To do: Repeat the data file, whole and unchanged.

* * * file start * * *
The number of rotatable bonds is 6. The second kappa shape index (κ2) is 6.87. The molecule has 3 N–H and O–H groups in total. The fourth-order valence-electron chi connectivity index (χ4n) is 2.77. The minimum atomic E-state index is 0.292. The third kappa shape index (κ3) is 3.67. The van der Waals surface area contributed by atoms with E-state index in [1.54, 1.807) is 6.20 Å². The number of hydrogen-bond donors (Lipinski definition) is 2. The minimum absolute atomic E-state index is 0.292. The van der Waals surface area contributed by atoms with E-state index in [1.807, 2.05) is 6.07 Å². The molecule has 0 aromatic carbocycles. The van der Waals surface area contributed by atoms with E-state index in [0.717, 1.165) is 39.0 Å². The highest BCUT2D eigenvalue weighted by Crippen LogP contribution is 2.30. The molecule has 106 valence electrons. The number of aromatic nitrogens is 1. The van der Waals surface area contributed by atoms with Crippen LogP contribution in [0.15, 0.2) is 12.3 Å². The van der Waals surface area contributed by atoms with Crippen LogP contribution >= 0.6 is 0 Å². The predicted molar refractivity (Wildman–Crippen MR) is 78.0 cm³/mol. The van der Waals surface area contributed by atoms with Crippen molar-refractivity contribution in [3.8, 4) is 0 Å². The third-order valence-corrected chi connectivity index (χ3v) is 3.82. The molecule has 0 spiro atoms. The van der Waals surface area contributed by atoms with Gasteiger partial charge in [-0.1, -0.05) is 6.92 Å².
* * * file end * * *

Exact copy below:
The number of rotatable bonds is 6. The second kappa shape index (κ2) is 6.87. The molecule has 3 N–H and O–H groups in total. The fourth-order valence-electron chi connectivity index (χ4n) is 2.77. The minimum atomic E-state index is 0.292. The third kappa shape index (κ3) is 3.67. The van der Waals surface area contributed by atoms with E-state index in [1.54, 1.807) is 6.20 Å². The number of hydrogen-bond donors (Lipinski definition) is 2. The minimum absolute atomic E-state index is 0.292. The van der Waals surface area contributed by atoms with E-state index in [1.807, 2.05) is 6.07 Å². The molecule has 0 aromatic carbocycles. The van der Waals surface area contributed by atoms with E-state index in [0.717, 1.165) is 39.0 Å². The highest BCUT2D eigenvalue weighted by Crippen LogP contribution is 2.30. The molecule has 106 valence electrons. The number of aromatic nitrogens is 1. The van der Waals surface area contributed by atoms with Crippen LogP contribution in [0.15, 0.2) is 12.3 Å². The van der Waals surface area contributed by atoms with Crippen LogP contribution >= 0.6 is 0 Å². The predicted molar refractivity (Wildman–Crippen MR) is 78.0 cm³/mol. The van der Waals surface area contributed by atoms with Crippen molar-refractivity contribution in [3.8, 4) is 0 Å². The third-order valence-corrected chi connectivity index (χ3v) is 3.82. The molecule has 0 spiro atoms. The van der Waals surface area contributed by atoms with Gasteiger partial charge in [-0.1, -0.05) is 6.92 Å².